Practical Strategies & Tools to Help Kids with Dysgraphia
Increasing muscle strength, using screen filters, and eliminating fluorescent lights are just some ways to treat dysgraphia – a disability that impacts writing abilities – and to improve handwriting for a lifetime.
Dysgraphia – a learning disability that affects writing – has no quick, permanent fixes. The condition, characterized by illegible, messy handwriting and difficulty putting thoughts on paper, is usually treated by a combination of fine motor skill training and compensatory accommodations. But writing – from the mechanics to the cognitive processes – is much more complex than it seems. Effective interventions reflect this complexity.
The methods and tools below are practical ways to address the underlying issues and help children improve writing.
Build Core, Arm, and Shoulder Strength
It might come as a surprise, but building strength in arms, shoulders, and core muscles can help with dysgraphia. Handwriting requires a foundation of postural stability and motor skill. Decreased core muscle tone (the state of muscles at rest) and strength (the state of muscles in use) negatively impacts postural control and hand use, as is often seen in individuals with dysgraphia.
Activating postural muscles improves core, upper body, overall bodily strength and stability. Play, exercise, and movement are great ways to do this. Some suggested exercises include:
- Strength training
- Horseback riding
- Dynamic seating – sitting on a ball chair (#CommissionsEarned) or a Movin’ Sit Jr. (#CommissionsEarned) cushion can activate the core and help children with ADHD who may benefit from moving and fidgeting for focus
[Think Your Child Has Dysgraphia? Take This Screener]
To build shoulder and arm strength, consider the following:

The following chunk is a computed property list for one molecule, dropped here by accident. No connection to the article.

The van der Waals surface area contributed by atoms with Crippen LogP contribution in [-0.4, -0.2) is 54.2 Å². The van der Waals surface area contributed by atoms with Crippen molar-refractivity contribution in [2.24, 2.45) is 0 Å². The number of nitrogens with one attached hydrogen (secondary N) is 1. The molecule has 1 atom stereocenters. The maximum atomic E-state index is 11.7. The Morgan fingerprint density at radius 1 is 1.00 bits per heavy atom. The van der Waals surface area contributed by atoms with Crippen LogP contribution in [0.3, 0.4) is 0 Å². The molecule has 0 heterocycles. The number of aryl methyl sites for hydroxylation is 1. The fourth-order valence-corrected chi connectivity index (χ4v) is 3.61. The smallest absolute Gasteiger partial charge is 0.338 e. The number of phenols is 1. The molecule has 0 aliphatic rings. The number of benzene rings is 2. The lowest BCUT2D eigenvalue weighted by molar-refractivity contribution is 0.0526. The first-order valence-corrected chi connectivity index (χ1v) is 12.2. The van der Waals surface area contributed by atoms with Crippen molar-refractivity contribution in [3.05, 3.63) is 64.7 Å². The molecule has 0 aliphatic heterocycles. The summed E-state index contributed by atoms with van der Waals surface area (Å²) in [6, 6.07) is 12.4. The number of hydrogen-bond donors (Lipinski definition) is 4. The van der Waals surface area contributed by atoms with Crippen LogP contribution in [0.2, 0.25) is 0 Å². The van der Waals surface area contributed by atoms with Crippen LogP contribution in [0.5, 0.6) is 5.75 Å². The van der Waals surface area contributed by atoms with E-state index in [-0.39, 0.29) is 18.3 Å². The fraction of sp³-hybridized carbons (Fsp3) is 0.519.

- Play Zoom Ball (#CommissionsEarned) – a two-player toy where a ball is propelled back and forth
- Climb on playground equipment
- Help with chores – vacuum, pull wet laundry out of the machine, move furniture, garden, cook
For hand strength, dexterity, and endurance, try:
- Using clay or putty: Play-Doh (#CommissionsEarned) for younger children and Therapy Putty (#CommissionsEarned) or Crazy Aaron’s Thinking Putty (#CommissionsEarned) for older kids
- Playing with resistive toys such as pop beads(#CommissionsEarned), Squigz(#CommissionsEarned), snap-together toys
- Incorporating slant boards, easels, writing paper taped to the wall or even underneath a table to reposition the wrist and thus improve grasp
Adaptive Writing Tools
Less is more when it comes to writing utensils. Use short pencils, crayons, chalk and other smaller-scale items that provide easier grip. Identify the “holding stripes” on crayons and markers or add tape to pencils and chalk to teach children where to place their fingertips (not their fingerpads).
Pencil Grips for Better Writing
Commonly used to improve grasp and handwriting abilities, molded pencil grips soften the writing tool and train the fingers to develop a stronger, more functional grip. Use popular products you can find online and in some toy or stationary stores such as these: